The European Free Trade Association (EFTA) has requested Iceland to ameliorate official controls on ready-to-eat food. The EFTA Surveillance Authority (ESA) keeps an eye on compliance with European Economic Area (EEA) rules in Iceland, Norway, and Liechtenstein.
The ESA evaluated how Iceland meets EEA hygiene requirements for ready-to-eat (RTE) food such as smoked salmon, cheeses and salami during an inspection in March.
Inspectors discovered that Iceland has an imperiled system to deliver official controls in plants producing RTE foods, which is generally beneficial. However, there is a shortage of resources to carry out inspections and long interims are given to businesses to adopt restorative measures. They said this may enhance the likelihood of hazardous food being placed on the market as not all non-compliances are discovered and dealt with in a well-timed manner.
As per the inspection report, “Iceland needs to make sure that sufficient time and resources are available for food safety inspections. Additionally, food businesses should be given stricter deadlines, to rectify any problem identified during audit.”
Since the last three years there has been decrease in the number of inspection hours delivered by the Icelandic Food and Veterinary Authority (MAST), in the poultry and dairy products facility, as compared to planned hours. However, in the fishery products segment, there has been a rise in the inspection hours delivered.
Only one site visit at a fishery products establishment took place owing to this COVID-19 pandemic. Meetings were conducted with two meat products firms and one dairy, salad and sandwich producer, catering company and a National Reference Laboratory (NRL).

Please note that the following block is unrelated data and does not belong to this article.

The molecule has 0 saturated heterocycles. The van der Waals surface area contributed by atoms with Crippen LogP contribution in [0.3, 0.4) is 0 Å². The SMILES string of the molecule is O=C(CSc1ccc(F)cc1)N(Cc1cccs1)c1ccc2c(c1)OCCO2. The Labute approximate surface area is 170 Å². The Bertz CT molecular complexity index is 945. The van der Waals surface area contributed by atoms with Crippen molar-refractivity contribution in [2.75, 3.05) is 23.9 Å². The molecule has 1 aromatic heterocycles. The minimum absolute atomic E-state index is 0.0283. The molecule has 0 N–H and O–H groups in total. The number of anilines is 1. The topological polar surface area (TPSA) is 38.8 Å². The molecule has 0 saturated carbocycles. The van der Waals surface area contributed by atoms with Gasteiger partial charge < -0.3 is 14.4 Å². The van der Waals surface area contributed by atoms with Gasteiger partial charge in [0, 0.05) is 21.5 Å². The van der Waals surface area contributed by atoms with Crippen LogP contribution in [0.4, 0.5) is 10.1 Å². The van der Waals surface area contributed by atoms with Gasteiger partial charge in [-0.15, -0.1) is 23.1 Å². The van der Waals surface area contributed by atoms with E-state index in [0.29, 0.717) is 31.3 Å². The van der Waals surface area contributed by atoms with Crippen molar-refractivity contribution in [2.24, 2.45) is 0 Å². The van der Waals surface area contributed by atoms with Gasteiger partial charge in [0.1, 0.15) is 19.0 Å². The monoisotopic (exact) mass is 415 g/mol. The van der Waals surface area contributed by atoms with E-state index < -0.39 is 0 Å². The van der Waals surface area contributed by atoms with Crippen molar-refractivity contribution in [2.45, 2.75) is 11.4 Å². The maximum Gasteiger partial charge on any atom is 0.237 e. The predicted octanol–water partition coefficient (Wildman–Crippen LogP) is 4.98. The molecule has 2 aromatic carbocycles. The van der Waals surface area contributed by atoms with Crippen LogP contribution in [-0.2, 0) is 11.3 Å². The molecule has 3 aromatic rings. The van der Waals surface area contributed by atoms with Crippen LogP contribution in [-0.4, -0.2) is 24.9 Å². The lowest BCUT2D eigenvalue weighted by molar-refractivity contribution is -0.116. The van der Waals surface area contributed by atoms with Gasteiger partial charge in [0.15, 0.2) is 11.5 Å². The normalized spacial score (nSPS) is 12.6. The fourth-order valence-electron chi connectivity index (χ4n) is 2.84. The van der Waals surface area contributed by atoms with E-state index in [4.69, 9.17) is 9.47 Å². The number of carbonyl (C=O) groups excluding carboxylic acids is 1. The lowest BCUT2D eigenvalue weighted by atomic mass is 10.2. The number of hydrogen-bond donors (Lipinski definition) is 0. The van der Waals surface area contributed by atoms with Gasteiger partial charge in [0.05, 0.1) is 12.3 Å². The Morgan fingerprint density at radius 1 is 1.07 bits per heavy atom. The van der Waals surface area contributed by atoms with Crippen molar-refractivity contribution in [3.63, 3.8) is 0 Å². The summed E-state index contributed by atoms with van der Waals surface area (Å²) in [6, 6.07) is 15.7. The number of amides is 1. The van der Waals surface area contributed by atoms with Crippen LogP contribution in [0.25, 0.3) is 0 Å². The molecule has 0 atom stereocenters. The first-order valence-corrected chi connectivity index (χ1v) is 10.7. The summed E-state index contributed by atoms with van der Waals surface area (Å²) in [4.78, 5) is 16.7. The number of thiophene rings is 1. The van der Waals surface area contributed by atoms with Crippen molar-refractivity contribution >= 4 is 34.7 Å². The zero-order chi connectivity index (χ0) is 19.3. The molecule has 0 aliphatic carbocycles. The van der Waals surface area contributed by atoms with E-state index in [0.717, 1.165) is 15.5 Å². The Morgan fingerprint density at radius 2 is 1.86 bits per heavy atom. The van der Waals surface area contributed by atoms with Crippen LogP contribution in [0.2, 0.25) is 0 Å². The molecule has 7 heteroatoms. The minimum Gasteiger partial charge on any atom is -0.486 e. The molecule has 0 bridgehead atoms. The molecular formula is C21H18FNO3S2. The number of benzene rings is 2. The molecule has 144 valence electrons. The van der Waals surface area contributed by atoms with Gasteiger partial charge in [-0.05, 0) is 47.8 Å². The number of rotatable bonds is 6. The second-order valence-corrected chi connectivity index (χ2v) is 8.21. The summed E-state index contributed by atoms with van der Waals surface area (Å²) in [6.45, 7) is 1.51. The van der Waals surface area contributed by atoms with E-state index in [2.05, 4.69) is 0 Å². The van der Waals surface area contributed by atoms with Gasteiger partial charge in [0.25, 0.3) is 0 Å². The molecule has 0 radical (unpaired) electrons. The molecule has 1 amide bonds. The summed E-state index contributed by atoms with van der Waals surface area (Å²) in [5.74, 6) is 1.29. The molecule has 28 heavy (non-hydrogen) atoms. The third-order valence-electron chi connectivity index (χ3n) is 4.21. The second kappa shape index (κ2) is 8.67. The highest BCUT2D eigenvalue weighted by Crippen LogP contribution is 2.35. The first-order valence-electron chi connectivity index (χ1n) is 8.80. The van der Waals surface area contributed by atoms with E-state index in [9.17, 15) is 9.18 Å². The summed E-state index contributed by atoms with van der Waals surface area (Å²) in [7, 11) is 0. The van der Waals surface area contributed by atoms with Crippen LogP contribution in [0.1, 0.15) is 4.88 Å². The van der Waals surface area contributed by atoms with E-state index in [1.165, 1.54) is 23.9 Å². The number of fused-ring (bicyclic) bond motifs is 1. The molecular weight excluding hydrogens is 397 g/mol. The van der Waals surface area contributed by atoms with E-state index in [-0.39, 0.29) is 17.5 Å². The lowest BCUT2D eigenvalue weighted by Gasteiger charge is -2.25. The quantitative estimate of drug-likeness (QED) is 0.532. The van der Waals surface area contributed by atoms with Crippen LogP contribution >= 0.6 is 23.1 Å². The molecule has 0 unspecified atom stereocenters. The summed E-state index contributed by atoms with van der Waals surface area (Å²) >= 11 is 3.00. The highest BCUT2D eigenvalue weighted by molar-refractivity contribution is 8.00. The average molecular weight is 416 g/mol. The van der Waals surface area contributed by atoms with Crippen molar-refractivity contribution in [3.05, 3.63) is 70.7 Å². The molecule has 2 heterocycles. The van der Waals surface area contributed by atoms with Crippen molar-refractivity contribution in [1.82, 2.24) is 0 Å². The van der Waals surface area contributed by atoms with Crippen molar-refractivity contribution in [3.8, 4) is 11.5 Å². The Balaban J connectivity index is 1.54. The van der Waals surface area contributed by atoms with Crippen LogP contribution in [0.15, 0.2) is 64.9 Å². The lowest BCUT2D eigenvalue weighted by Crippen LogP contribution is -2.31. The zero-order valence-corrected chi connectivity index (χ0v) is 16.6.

Audit team visiting the fishery products plant saw instances of non-compliance such as storage of packaging bearing identification marks from another establishment (detected about 5 weeks earlier but remained unaddressed), blending of animal by-products (ABPs) and food, amalgamation of food with product over a year beyond its expiry date and a lack of traceability on few products.
MAST declared- “In this case, the severity was evaluated in the manner that there was no immediate food security risk for consumers. Generally, if a non-compliance has not been rectified at the time of the next audit visit, the food business operator in question will get a serious non-compliance and a drop in performance category,” It further informed that the firm is no longer functional.
It also informed- “A non-compliance about traceability was made in an inspection on June 21, 2019, where products were stored unmarked. On a visit from Oct. 2, 2019 this is said to be corrected. Eventually, in the next three inspections on our behalf no remarks are made on traceability. So no remarks were made for some time and then unfortunately this goes wrong again.”
The latest inspection report for one establishment, functioning since 2018, recorded no written procedures for traceability or for product recall and that a HACCP system was not yet applied. These were not considered as serious deviations and the authority planned to check the non-compliances at the next audit.
MAST informed that this has been corrected using the Isleyfur computerized inspection system.
One firm audited by the inspection team submitted 2 rather than 5 units to make up a sample for Listeria monocytogenes detection. This is not in compliance with EU regulation but had not been found during official commands and is prevailing for the last two years.
MAST stated- “Suitable frequency of sampling and correct counts of units forming a sample for analysis of Listeria, will be clearly stated in the specifications. The main rule will continue to be that 5 units are required to make up a sample for analysis of Listeria monocytogenes.”
MAST stated that if less than 5 units are submitted for sampling, companies will have to exemplify with previous data they have a fruitful HACCP system in line with EU rules. This will be validated by a visit to go through all the issues in the HACCP section of the inspection guidebook.